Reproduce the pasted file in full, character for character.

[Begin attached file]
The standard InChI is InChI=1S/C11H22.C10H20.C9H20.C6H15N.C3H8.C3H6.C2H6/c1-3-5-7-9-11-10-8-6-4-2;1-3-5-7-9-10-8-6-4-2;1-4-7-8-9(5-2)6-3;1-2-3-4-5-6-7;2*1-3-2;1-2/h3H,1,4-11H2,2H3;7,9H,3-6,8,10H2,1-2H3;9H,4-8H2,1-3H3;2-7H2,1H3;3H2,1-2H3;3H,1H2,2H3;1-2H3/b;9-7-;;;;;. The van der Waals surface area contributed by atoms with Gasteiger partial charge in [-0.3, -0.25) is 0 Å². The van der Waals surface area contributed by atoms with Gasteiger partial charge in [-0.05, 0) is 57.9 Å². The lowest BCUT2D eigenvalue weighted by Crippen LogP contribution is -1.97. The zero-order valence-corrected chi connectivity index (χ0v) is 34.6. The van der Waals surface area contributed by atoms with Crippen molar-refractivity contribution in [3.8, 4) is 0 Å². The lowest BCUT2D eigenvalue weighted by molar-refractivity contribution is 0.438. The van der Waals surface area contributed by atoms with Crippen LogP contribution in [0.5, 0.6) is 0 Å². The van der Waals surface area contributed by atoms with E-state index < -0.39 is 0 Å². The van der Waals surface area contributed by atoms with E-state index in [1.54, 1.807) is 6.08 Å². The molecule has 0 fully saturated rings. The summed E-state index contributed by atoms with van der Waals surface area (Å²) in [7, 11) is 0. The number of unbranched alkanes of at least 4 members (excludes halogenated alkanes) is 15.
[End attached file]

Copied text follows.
The standard InChI is InChI=1S/C11H22.C10H20.C9H20.C6H15N.C3H8.C3H6.C2H6/c1-3-5-7-9-11-10-8-6-4-2;1-3-5-7-9-10-8-6-4-2;1-4-7-8-9(5-2)6-3;1-2-3-4-5-6-7;2*1-3-2;1-2/h3H,1,4-11H2,2H3;7,9H,3-6,8,10H2,1-2H3;9H,4-8H2,1-3H3;2-7H2,1H3;3H2,1-2H3;3H,1H2,2H3;1-2H3/b;9-7-;;;;;. The van der Waals surface area contributed by atoms with Gasteiger partial charge in [-0.3, -0.25) is 0 Å². The van der Waals surface area contributed by atoms with Gasteiger partial charge in [-0.05, 0) is 57.9 Å². The lowest BCUT2D eigenvalue weighted by Crippen LogP contribution is -1.97. The zero-order valence-corrected chi connectivity index (χ0v) is 34.6. The van der Waals surface area contributed by atoms with Crippen molar-refractivity contribution in [3.8, 4) is 0 Å². The lowest BCUT2D eigenvalue weighted by molar-refractivity contribution is 0.438. The van der Waals surface area contributed by atoms with Crippen LogP contribution in [0.5, 0.6) is 0 Å². The van der Waals surface area contributed by atoms with E-state index < -0.39 is 0 Å². The van der Waals surface area contributed by atoms with E-state index in [1.54, 1.807) is 6.08 Å². The molecule has 0 fully saturated rings. The summed E-state index contributed by atoms with van der Waals surface area (Å²) in [7, 11) is 0. The number of unbranched alkanes of at least 4 members (excludes halogenated alkanes) is 15.